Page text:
Saturday, March 8, 2014

#537 Rodolfo Arias

If you're going to play only one season of major league baseball you might as well make it a season that ends up with a World Series, right? And so it was with lefty pitcher Rodolfo 'Rudy' Arias. A Cuban native he had pitched in his home country for several years before signing with the Chicago White Sox in 1953 as a 22 year old.

Interestingly he had been approached by Joe Cambria, the Senators' 'super scout' who had reeled in so many Cuban stars for the Nats in the 50s. But Arias, on the advice of a Cuban baseball executive, put off signing with Cambria. He had hopes of drawing interest on a baseball trip his Cuban team was about to take to the States. And he was right. Based on his play the White Sox made a much larger offer than Cambria routinely did.

Beginning with his first season in the minors in '53 Arias pitched nearly year-round as he traveled back to Cuba to play in the winter leagues there. His first minor league season was his best but he continued to climb the Sox' ladder despite less than gaudy stats until he made the club in the spring of 1959.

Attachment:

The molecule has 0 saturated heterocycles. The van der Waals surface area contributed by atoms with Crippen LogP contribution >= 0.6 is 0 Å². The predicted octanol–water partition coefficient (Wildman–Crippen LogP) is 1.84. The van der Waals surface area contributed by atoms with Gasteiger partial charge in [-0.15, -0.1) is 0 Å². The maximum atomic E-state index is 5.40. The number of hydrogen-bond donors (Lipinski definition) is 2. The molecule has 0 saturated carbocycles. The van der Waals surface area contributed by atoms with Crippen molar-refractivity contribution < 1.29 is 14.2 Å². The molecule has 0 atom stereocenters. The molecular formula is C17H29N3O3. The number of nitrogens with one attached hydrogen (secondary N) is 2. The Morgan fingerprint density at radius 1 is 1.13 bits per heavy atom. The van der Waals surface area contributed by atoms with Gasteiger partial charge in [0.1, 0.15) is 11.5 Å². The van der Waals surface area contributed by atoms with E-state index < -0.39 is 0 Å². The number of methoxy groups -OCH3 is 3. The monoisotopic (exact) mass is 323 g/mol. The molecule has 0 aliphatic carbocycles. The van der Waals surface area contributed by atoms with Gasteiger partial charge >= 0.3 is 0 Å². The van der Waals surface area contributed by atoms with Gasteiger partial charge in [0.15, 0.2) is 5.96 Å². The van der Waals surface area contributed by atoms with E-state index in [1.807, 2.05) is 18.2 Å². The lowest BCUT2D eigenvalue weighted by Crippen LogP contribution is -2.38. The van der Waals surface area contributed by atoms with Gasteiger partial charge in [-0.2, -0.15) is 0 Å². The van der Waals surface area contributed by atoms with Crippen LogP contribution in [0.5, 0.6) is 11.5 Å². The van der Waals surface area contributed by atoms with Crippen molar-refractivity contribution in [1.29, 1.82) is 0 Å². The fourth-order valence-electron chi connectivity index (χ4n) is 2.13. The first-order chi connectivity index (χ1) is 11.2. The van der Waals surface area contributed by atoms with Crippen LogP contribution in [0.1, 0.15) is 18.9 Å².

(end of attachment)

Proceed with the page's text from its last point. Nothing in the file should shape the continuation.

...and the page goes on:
That year he appeared in 34 games with the White Sox, all in relief. He totaled 44 innings and posted a 4.09 ERA to go with a 2-0 record. He made his last appearance of the season late in August but was on the Sox' post-season roster when they played the Dodgers in the World Series. Arias did not get into a Series game.

He was back in the minors in 1960 and moved through several organizations, never resurfacing in the big leagues. He last pitched in Mexico in 1966 after he had 'retired' for several seasons due to an arm ailment. After retiring for good Arias worked in the Miami area in construction and security. His interesting life and career are told best on his SABR bio page.

His oldest son, also named Rudy, was a catcher in the Mariners organization and remains in baseball today serving as the Orioles bullpen catcher.

Free bonus... image of a Cuban baseball card of Rudy Arias. This is the place that sells them.

Just a few cards to go,

to be exact.


  1. "4"? Hey, that's Gene Mauch's number!

    I'm trying to anticipate "What will Commishbob post for the last card?" A big star? An obscure middle reliever? A checklist?

    1. Jim, can you see the stitching of Earl Weaver's custom cigarette pack pocket in that chunk of jersey?

    2. Cigarette pocket?!?!? LOVE IT! Only Earl Weaver could do this!